I grew up in the suburbs of Columbus, Ohio. This may seem like a strange environment to foster a passion for the outdoors; however, from a very young age I would visit the Columbus Zoo and Aquarium on a weekly basis. A summer vacation to Yellowstone National Park opened my eyes to the possibility of a career in the field of wildlife biology. Since that trip I’ve focused all of my efforts on accomplishing this goal. While in high school I participated in a two-year Zoo School program where I conducted research and gained insight into the responsibilities of a zookeeper.
I was drawn to Virginia Tech by the beautiful scenery of Southwest Virginia and the reputation of the College of the Natural Resources and Environment. Coming into college, I was extremely passionate about predatory mega fauna — wolves, bears, and mountain lions. My time here at Virginia Tech has helped open my eyes to other interests. I am now also interested in broader issues involving environmental policy, land management, and global climate change.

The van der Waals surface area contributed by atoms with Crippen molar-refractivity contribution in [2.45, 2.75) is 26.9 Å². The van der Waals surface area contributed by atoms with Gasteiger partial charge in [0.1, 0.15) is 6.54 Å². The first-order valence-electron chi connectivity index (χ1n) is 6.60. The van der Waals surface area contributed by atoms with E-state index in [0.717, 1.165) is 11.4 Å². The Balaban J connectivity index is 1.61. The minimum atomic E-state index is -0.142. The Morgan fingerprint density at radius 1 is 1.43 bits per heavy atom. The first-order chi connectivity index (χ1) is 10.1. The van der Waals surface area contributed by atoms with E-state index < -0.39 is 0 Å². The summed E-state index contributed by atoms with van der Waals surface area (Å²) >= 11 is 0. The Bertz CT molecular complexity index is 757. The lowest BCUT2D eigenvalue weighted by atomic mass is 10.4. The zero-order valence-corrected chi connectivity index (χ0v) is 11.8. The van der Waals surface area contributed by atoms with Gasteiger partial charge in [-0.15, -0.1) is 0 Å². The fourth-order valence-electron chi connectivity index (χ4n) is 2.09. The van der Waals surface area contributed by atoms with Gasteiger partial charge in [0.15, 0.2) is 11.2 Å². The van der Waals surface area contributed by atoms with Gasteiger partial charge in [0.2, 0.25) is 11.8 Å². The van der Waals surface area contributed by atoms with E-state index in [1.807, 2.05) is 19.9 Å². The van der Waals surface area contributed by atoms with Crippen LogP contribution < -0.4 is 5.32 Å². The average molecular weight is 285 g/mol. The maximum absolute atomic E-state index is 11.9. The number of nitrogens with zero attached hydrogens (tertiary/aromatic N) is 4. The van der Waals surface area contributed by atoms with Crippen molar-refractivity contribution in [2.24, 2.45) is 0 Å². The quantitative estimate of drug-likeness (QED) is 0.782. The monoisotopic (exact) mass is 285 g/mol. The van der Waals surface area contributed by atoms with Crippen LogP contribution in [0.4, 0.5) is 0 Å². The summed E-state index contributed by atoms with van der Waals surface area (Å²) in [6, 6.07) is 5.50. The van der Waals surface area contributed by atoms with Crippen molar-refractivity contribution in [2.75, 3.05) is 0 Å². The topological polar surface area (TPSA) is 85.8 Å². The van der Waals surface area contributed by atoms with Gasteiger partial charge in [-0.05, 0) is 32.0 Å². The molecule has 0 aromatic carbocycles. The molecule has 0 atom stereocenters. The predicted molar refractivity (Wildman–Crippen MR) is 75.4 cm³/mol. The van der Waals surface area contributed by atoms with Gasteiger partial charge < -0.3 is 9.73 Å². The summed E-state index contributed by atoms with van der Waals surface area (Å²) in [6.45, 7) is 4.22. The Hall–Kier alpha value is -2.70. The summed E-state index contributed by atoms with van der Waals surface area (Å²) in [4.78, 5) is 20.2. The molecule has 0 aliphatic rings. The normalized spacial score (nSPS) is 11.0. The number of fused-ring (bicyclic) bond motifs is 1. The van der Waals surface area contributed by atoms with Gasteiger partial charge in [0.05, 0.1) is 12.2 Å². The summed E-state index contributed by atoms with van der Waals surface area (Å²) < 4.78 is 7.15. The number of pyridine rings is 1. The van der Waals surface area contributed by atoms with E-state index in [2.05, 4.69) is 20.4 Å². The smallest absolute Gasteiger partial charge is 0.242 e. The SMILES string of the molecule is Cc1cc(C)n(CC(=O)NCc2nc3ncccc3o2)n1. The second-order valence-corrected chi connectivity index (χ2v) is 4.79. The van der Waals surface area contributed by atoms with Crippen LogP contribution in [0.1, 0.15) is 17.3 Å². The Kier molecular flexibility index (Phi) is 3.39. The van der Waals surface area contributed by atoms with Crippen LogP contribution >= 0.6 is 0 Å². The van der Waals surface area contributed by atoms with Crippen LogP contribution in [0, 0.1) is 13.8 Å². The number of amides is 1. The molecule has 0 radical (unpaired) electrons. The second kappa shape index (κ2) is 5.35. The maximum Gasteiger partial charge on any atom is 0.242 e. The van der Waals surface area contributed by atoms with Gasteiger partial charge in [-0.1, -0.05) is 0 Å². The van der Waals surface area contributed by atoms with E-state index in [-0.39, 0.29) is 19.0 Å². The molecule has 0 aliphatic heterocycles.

Since entering college I have had the opportunity to engage in undergraduate research. I spent the past summer working as a wildlife ecology intern at The Wilds, a conservation science center in southeastern Ohio. I also assisted with camera trapping and data entry for the Wildlife Habitat and Population Analysis Lab here at Virginia Tech. I’m currently serving as the camera trapping chair for the Student Chapter of The Wildlife Society.
I have become increasingly interested in the interface between scientists and government officials. It has always been my goal to make a lasting impact on this planet by conserving wildlife species and their habitat. I believe the best way to make this impact may be through a career as a leader in a natural resources agency, either a nonprofit or at the federal level. I hope to develop my leadership skills and make lasting connections that will aid me in the pursuit of my goals.